Fox's "Millionaire" puts charitable spin on reality

Tue May 13, 2008 1:19am EDT
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By James Hibberd

LOS ANGELES (Hollywood Reporter) - Fox's newest reality experiment is a modern-day twist on "The Prince and the Pauper."

The network is set to announce "Secret Millionaire," a new series in which wealthy benefactors go undercover in impoverished neighborhoods. For about 10 days, a multimillionaire meets financially destitute locals and experiences what it's like to live on a meager budget. At the show's conclusion, the millionaire reveals his true identity to the community and gives a minimum of $100,000 of his own money to at least one deserving person.

"How often do we see somebody who's homeless on the street and wonder what it would be like to live like that?" Fox president of alternative entertainment Mike Darnell asked. "Whereas the superwealthy are so detached from that experience. This is a really clever conceit and has a great emotional arc to it."

Fox has ordered six episodes of the hourlong series from RDF USA. The network plans to unveil the show Thursday at its "upfront" presentation to advertisers in New York. "Secret Millionaire" is based on a Channel 4 U.K. hit from RDF Media that is returning for a third season and which won the prestigious Rose d'Or award in 2007 for best reality series at the annual Rose d'Or Festival in Lucerne, Switzerland.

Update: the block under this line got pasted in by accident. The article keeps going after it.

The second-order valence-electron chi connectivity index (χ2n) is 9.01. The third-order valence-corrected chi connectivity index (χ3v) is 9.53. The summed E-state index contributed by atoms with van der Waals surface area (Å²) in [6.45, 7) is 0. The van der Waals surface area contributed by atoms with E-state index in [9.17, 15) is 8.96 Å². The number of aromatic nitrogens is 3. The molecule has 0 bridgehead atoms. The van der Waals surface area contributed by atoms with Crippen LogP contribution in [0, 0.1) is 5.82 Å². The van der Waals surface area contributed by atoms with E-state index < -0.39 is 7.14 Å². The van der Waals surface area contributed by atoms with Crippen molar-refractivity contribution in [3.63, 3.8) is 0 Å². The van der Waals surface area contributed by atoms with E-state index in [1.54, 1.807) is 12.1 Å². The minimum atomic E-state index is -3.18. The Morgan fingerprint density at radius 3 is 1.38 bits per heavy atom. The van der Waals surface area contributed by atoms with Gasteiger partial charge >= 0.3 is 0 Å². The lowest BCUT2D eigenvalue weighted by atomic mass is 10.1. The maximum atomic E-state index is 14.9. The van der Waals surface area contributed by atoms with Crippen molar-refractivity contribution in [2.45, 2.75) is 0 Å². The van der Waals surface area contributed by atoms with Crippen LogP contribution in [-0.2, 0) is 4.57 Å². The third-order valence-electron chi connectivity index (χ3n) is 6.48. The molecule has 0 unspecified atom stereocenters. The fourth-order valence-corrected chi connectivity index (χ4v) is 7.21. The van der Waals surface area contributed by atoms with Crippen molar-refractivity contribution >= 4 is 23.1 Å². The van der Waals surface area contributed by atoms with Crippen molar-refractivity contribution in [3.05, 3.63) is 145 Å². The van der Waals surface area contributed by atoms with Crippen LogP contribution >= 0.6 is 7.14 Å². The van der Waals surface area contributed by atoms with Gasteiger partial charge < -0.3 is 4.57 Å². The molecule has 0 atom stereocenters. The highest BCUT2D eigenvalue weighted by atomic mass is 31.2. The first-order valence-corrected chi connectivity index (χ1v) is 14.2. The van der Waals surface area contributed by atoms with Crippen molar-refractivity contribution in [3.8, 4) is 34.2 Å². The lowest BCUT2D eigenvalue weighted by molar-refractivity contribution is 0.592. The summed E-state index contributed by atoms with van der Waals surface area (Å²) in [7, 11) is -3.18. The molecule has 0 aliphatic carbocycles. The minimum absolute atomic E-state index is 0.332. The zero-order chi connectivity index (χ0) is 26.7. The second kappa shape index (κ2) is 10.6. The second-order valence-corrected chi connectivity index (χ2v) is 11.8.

"It's going to be huge," said Chris Coelen, CEO of RDF USA ("Don't Forget the Lyrics," "Wife Swap"). "It's got a 'fish out of water' element -- which is always fun -- and it's got the inspirational stories about what these people are doing in their communities. And then there's an unbelievable emotional payoff."


"Secret Millionaire" producers sought participants with assets in the "triple-digit-million range" who have lived sheltered lives. Most are men, but not all. Each episode tracks two story lines: the millionaire's culture shock as he or she is immersed in poverty and the rags-to-riches fairy tale of struggling individuals who gain a financial windfall.

Philanthropic reality shows have been increasingly popular the past couple of years, led by ABC's "Extreme Makeover: Home Edition" and, most recently, "Oprah's Big Give." Yet some attempts to capitalize on them have flopped, such as NBC's "Three Wishes" and ABC's "The Benefactor."   Continued...